A Motorcortex application is built around the concept of Modules and Tasks. A Module is an object that performs calculations based on inputs and internal variables and produces outputs. Inputs are either set directly from a higher level Module (via a setter function) or are set via the Parameter Tree.

Below a template for a Module header file is shown.

//Module header
#ifndef MAINCONTROLLOOP_H
#define MAINCONTROLLOOP_H
#include <mcx/mcx_core.h>

class MainControlLoop : public mcx::container::Module {
public:
  MainControlLoop() = default;
  ~MainControlLoop() override = default;
private:
  void create_(const char* name, mcx::parameter_server::Parameter* parameter_server, uint64_t dt_micro_s) override;
  bool initPhase1_() override;
  bool initPhase2_() override;
  bool startOp_() override;
  bool stopOp_() override;
  bool iterateOp_(const mcx::container::TaskTime& system_time, mcx::container::UserTime* user_time) override;
  double myDouble_{0};
};

#endif /* MAINCONTROLLOOP_H */

The module is a passive object, which means that it does not have an execution thread and must be executed by a Task object. A Task plays the role of an execution thread. Modules can be registered in the Task, which will allocate required resources, like CPU, scheduler policy, priority and start to execute modules sequentially in a loop.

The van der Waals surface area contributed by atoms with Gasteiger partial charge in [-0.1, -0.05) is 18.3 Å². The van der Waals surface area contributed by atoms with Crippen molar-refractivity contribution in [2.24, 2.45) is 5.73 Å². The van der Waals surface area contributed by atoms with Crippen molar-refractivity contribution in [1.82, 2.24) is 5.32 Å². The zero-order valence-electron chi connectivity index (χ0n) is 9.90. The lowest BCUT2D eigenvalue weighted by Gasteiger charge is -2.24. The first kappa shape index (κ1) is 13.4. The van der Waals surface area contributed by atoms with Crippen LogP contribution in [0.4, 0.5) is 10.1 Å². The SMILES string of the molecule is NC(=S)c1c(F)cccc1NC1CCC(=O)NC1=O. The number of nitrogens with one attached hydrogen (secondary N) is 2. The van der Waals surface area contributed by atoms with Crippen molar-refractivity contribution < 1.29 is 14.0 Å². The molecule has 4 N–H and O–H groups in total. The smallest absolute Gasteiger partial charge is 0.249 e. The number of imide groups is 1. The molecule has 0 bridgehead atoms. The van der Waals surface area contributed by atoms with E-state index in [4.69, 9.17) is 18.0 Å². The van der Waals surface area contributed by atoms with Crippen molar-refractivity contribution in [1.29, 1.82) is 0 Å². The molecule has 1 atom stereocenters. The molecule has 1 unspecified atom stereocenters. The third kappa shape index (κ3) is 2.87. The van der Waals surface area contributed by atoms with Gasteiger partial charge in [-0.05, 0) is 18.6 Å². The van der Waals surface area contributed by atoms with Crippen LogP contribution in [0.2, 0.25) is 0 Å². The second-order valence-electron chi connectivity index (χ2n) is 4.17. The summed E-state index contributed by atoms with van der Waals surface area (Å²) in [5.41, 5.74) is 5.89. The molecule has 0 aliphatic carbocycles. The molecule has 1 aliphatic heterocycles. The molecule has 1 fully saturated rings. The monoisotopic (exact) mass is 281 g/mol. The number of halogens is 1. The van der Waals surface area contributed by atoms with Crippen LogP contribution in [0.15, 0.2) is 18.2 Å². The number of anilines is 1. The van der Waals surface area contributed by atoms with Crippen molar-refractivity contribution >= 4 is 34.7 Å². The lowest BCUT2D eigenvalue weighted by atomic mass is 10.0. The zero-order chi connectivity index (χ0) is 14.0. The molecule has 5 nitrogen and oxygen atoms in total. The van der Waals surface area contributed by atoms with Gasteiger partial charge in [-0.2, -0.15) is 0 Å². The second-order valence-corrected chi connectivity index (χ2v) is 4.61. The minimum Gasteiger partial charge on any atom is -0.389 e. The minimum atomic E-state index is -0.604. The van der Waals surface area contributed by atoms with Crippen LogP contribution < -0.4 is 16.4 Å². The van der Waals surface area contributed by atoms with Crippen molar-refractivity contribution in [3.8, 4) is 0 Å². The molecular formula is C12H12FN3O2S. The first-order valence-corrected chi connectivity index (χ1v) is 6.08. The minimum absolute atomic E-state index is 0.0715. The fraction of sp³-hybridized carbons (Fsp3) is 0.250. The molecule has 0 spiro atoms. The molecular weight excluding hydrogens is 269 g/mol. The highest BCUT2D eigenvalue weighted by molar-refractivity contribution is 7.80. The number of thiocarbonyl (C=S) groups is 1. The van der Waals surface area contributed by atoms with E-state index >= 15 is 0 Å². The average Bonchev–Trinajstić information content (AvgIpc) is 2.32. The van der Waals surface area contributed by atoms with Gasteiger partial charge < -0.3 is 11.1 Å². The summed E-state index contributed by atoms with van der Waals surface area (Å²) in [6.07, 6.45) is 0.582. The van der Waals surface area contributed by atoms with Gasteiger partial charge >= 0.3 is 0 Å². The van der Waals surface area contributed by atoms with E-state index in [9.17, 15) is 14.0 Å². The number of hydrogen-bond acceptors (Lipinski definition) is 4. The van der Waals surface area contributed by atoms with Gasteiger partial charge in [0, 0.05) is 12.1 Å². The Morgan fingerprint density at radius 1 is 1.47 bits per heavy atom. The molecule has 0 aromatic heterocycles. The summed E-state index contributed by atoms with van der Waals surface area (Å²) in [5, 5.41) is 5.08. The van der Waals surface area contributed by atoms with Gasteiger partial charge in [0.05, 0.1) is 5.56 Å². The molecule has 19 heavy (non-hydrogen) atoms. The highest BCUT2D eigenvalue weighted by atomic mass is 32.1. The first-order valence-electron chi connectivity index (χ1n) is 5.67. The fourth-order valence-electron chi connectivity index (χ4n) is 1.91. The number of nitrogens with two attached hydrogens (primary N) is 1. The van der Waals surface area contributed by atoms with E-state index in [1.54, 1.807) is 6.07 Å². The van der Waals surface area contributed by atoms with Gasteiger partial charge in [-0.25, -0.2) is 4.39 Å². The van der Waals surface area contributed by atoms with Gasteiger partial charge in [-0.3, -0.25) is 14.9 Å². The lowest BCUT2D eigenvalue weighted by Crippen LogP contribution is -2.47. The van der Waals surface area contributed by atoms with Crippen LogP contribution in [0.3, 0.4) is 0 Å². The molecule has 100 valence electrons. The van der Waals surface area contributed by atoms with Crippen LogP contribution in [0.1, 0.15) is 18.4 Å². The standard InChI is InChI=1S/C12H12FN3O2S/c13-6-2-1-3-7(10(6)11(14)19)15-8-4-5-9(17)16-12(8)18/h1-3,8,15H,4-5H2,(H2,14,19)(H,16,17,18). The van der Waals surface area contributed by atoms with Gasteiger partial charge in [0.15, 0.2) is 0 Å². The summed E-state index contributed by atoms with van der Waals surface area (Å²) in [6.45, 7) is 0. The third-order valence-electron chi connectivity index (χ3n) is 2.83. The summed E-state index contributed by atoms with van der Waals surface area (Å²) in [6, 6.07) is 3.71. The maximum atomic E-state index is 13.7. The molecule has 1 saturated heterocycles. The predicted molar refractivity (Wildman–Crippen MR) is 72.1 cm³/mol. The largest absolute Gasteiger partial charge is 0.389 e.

The Module State Machine

All Motorcortex modules have a certain structure, which describes the life-cycle of the module. Modules go through different phases of the life-cycle during startup according to the schematic below.

   Module:                                        Task:
   ┌──────────────────────────────┐                        
   │   Not Initialized            │                 
   └───┬──────────────────────────┘               ┌─────────────────────────────────────┐    
       │ (Event: create)                          │ Creates modules and submodules.     │
   ┌───v───────┐                                  └───┬─────────────────────────────────┘
   │   Phase0  │                                      │ (Event: configure)
   └───┬───────┘                                  ┌───v─────────────────────────────────┐
       │ (Event: initPhase1)                      │ Add parameters to the tree          │  
       │                                          │                                     │